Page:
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Ever wondered what 10,000 young people could do to solve some of the w

My Twitter friend Ewan McIntosh recently shared an incredible opportunity for involving students in solving real world problems.  I love putting kids creative minds to problems that keep us all wondering. I’m always so impressed with the unique approach that children take to problems.  Kids don’t have the same life filters that we do.  Some assumptions we make about the way things have to be done don’t exist for kids. They are free of those. Ewan explains how your students can be involved wonderfully so I won’t reinvent the wheel: “At TEDxLondon, BLC, Naace and a few other events this summer I asked if people wanted to join me in trying to encourage more curricula that were based less on students solving the irrelevant, contrived pseudo problems given to them in textbooks, and based more on finding great, real world problems that need solved. A superb opportunity for action has come along. Ever wondered what 10,000 young people could do to solve some of the world’s greatest problems? We want to know for the world’s most important ICT event, ITU Telecom World 11, by gathering young people’s vision for the future on world2011.us. The October 24-27 event is the flagship meeting of the world’s telecoms industries, brought together by the International Telecommunication Union (ITU), the specialised United Nations agency responsible for information and communication technologies. In the run up to the event, and during it, we’ll be showcasing the ideas of young people, aged 8-18, alongside the debates, panels and corridor discussions of these influential delegates. I’ve been at so many events recently that have either totally lacked the student voice, or made third party reference to it through second-hand reportag from their teachers. This is a real chance for your students to make a global impact on problems that matter, wherever they are. It’s a once-in-a-lifetime real world project-based learning opportunity, that ties into most teachers’ curriculum at any given point in the year. We’re providing some brief points of inspiration to get you started, over the seven key themes, and will open up a wiki space today where teachers can collaborate and add to each other’s resources on the areas. By October 24, we hope to have videos, photos, blogs and examples or prototypes of what young people believe might help solve challenges on their own doorstep. Sign up your class, school or district to begin sharing the ideas of your students. We want you to tell us how technology could be harnessed to: alleviate poverty and hunger improve education for all address gender inequality make sure everyone has access to health care protect our environment make disabled people’s lives easier close the gap between the developed and developing world To take part, you just have to sign up your interest, and from there you’re able to submit posts to the project.”  -via http://edu.blogs.com   Way cool!  Thanks for sharing Ewan!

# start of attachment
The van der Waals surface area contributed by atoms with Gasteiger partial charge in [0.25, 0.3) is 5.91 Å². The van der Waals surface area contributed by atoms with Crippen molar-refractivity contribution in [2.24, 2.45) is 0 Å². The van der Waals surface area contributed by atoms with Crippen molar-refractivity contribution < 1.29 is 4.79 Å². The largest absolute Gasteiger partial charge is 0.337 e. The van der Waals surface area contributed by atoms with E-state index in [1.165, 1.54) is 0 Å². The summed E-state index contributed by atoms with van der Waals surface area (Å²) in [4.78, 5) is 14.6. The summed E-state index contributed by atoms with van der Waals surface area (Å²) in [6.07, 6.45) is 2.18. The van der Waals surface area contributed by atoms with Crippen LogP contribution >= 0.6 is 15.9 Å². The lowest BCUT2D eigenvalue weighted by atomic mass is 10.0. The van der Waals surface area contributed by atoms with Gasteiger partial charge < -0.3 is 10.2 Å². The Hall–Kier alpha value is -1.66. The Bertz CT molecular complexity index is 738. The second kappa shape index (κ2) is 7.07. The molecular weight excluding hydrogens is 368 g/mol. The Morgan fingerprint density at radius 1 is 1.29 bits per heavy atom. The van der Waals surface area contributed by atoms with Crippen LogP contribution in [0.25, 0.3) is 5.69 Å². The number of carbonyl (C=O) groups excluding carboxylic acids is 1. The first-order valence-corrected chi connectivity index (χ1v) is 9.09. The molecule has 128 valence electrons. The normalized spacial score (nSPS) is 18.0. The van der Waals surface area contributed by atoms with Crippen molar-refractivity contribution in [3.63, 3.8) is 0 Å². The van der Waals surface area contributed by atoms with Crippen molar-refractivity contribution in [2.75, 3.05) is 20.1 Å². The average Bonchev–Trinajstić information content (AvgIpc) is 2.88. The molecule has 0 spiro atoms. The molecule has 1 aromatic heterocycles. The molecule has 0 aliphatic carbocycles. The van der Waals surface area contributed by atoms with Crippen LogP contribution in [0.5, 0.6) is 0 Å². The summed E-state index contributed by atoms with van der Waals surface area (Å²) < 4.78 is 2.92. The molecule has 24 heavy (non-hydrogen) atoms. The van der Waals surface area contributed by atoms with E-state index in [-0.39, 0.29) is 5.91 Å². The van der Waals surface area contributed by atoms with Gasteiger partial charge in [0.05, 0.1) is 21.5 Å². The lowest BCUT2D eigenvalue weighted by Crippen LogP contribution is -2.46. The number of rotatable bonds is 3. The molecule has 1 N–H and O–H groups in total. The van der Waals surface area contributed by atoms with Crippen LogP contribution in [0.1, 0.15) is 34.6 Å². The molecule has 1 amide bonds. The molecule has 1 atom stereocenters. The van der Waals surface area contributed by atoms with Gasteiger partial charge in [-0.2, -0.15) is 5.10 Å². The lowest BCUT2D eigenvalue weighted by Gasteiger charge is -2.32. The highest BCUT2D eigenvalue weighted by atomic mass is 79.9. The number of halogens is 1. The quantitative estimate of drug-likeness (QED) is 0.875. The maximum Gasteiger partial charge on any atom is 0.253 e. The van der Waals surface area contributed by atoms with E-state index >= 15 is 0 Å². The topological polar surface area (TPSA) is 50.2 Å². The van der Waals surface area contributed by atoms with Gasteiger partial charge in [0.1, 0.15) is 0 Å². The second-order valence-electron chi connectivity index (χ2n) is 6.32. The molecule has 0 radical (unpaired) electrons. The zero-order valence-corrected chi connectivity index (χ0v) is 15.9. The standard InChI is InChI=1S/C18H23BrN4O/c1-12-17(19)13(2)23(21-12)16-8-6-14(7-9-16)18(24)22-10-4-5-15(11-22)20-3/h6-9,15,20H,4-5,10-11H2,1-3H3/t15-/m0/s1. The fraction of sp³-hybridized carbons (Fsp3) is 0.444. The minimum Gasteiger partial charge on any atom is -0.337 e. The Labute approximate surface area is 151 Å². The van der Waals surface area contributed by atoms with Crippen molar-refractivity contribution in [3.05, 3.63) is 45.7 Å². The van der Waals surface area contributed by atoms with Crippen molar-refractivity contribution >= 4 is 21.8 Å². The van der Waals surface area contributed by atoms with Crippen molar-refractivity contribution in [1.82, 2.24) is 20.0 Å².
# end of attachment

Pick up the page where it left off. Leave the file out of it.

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How Toons

Posted by admin | Posted in Fun & Games, inspiration, Middle/High School, Science, Secondary Elementary, Websites | Posted on 09-02-2009

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What it is:  How Toons is like an Instructables site for kids.  Kids learn through cartoons and videos how things work and how to make things.  This is kind of a How It’s Made website for kids.  Topics include science, space, nature, events, and a how to section.  The cartoons illustrate a concept and accompanying videos expand on the concept. 

How to integrate How Toons into the classroom:   How Toons is an excellent site to excite your students about science.  Share a How Toons with your students and then explore the science behind it together.  Use a How Toons as inspiration, after viewing How Toons, students can create their own cartoon on any topic being studied in class.  How Toons are great for teaching kids how to follow step by step instructions and would also be useful for teaching them how to create their own instructions.

 

Tips:  How Toons would be a fun RSS feed to subscribe to as a class!

 

Leave a comment and tell us how you are using How Toons in your classroom.

Comments (1)

Awesome site!
Thanks.

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